Once you’ve met the eligibility requirements, it’s time to get started with the application process.
Read on to find out what exactly you need to do until you earn certification.
Step 1: Join PMI
Joining the Project Management Institute (PMI) is not mandatory.
However, it’s helpful, especially as you’ll be sitting for the PMP certification exam.
The PMI membership fee is $129 and an additional $10 application fee.
PMI members get a subsidized rate for all PMI exams.
Additionally, they get a free Project Management Body of Knowledge (PMBOK) guide in PDF format.
More than that, members have access to the PMI courses and events that the institute organizes.
So, getting the membership the first year can help you save money and give you the resources you need.
Other than that, you can join the PMI local chapter, which costs $30.
The local chapter is particularly advantageous, as they often organize PMP prep workshops.
You can attend the workshops at a subsidized rate if you are a member.
Moreover, you can meet PMP-certified project managers at the chapter’s events, dinner parties, or meetings.
They can guide you accordingly since they’ve already done the PMP exam.
Furthermore, many chapters have study groups.
It will be a great opportunity to study with fellow project managers on the same path as you.
As we all know, nothing boosts retention capacity than study groups.
Lastly, you stand to get loads of resources that will definitely come in handy during exam preparation.
Did we mention that you’ll still network with other project management professionals even after the exams?
Even better, you’ll be informed of the local opportunities in your area.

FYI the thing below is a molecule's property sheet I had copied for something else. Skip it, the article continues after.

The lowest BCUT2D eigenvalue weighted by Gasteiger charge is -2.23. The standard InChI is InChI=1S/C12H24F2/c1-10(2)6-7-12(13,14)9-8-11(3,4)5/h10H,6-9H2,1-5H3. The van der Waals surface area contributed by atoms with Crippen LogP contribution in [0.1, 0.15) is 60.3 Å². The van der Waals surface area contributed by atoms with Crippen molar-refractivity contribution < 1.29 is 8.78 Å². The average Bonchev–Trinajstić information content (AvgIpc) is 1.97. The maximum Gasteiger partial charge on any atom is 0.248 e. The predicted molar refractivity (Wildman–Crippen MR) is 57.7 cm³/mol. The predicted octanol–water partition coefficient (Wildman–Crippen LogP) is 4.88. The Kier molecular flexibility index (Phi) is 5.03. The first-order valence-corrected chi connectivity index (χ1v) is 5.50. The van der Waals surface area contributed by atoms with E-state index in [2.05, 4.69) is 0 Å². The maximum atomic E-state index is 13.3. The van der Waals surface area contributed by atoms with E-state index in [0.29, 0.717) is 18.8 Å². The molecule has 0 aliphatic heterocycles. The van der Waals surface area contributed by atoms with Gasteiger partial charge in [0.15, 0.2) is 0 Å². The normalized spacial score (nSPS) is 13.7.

Step 2: Apply for the PMP Exam
Before you start the exam application process, ensure you have all the details required for the application with you.
The next step is to visit www.pmi.org.
Next, fill in your details, including credentials, experience, and professional development courses.
Please explicitly describe your project management experience.
Otherwise, PMI may not process your application and request you to review it or reject it altogether.
Once the institute confirms that your application is complete and you are eligible, you’ll receive a confirmation email within ten days.
You’ll be required to pay the exam fee, which is $405 if you are a registered member.
But if you are a non-member, you’ll pay $555.
Additionally, you’ll receive a confirmation number which you’ll use to book for the exams.
Exams are scheduled at the Pearson VUE website.
Now that your commitment to this professional certification is sealed, it’s time to devise a study plan.
Step 3: Develop a Study Plan
The PMP exam is challenging.
As such, you’ll need to have a study plan in place to ensure you cover every inch of the PMBOK guide.